Each process parent and child should first close the ends of the pipe that they

Each process parent and child should first close the

This preview shows page 83 - 88 out of 236 pages.

Each process ( parent and child ) should first close the ends of the pipe that they are not using. For example, if the parent is writing to the pipe and the child is reading, then the parent should close the reading end of its pipe after the fork and the child should close the writing end. Figure 3.22 shows an ordinary pipe in UNIX, and Figure 3.23 shows code in which it is used. Figure 3.24
Image of page 83
79 Figure 3.25 and Figure 3.26 Ordinary pipes in Windows are very similar o Windows terms them anonymous pipes o They are still limited to parent-child relationships. o They are read from and written to as files.
Image of page 84
80 o They are created with CreatePipe( ) function, which takes additional arguments. o In Windows it is necessary to specify what resources a child inherits, such as pipes. Figure 3.27 and Figure 3.28
Image of page 85
81 Figure 3.29 3.6.3.2 Named Pipes Named pipes support bidirectional communication, communication between non parent-child related processes, and persistence after the process which created them exits. Multiple processes can also share a named pipe, typically one reader and multiple writers. In UNIX, named pipes are termed fifos, and appear as ordinary files in the file system. o ( Recognizable by a "p" as the first character of a long listing, e.g. /dev/initctl ) o Created with mkfifo( ) and manipulated with read( ), write( ), open( ), close( ), etc. o UNIX named pipes are bidirectional, but half-duplex, so two pipes are still typically used for bidirectional communications. o UNIX named pipes still require that all processes be running on the same machine. Otherwise sockets are used. Windows named pipes provide richer communications. Full-duplex is supported. Processes may reside on the same or different machines Created and manipulated using CreateNamedPipe( ), ConnectNamedPipe( ), ReadFile( ),and WriteFile( ). Race Conditions ( Not from the book ) Any time there are two or more processes or threads operating concurrently, there is potential for a particularly difficult class of problems known as race conditions. The identifying characteristic of race conditions is that the performance varies depending on which process or thread executes their instructions before the other one, and this becomes a problem when the program runs correctly in some instances and incorrectly in others.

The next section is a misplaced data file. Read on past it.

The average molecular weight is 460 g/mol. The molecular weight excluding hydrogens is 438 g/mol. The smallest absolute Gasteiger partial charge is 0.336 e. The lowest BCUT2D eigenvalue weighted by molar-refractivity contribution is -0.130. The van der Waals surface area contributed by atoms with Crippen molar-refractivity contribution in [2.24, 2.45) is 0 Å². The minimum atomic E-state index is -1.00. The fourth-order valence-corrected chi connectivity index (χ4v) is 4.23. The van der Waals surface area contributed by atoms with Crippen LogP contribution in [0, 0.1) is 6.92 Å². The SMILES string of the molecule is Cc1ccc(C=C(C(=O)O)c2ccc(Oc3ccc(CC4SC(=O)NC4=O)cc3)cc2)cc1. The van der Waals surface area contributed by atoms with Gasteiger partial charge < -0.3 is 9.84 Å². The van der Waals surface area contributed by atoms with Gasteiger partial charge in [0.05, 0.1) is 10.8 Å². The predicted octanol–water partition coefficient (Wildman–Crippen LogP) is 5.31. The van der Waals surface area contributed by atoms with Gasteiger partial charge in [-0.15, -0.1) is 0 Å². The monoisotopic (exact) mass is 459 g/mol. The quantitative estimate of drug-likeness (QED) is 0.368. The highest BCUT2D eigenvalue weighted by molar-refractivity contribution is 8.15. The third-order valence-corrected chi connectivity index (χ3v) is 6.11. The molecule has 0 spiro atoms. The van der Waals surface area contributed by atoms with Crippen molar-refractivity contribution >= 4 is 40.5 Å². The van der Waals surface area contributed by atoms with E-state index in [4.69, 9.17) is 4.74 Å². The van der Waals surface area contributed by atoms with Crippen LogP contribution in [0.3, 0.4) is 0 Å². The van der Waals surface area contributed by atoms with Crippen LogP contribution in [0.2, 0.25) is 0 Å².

Image of page 86
82 Race conditions are notoriously difficult to debug, because they are unpredictable, unrepeatable, and may not exhibit themselves for years. Here is an example involving a server and a client communicating via sockets: 1. First the server writes a greeting message to the client via the socket: const int BUFFLENGTH = 100; char buffer[ BUFFLENGTH ]; sprintf( buffer, "Hello Client %d!", i ); write( clientSockets[ i ], buffer, strlen( buffer ) + 1 ); 2. The client then reads the greeting into its own buffer. The client does not know for sure how long the message is, so it allocates a buffer bigger than it needs to be. The following will read all available characters in the socket, up to a maximum of BUFFLENGTH characters: const int BUFFLENGTH = 100; char buffer[ BUFFLENGTH ]; read( mysocket, buffer, BUFFLENGTH );
Image of page 87
Image of page 88

  • Left Quote Icon

    Student Picture

  • Left Quote Icon

    Student Picture

  • Left Quote Icon

    Student Picture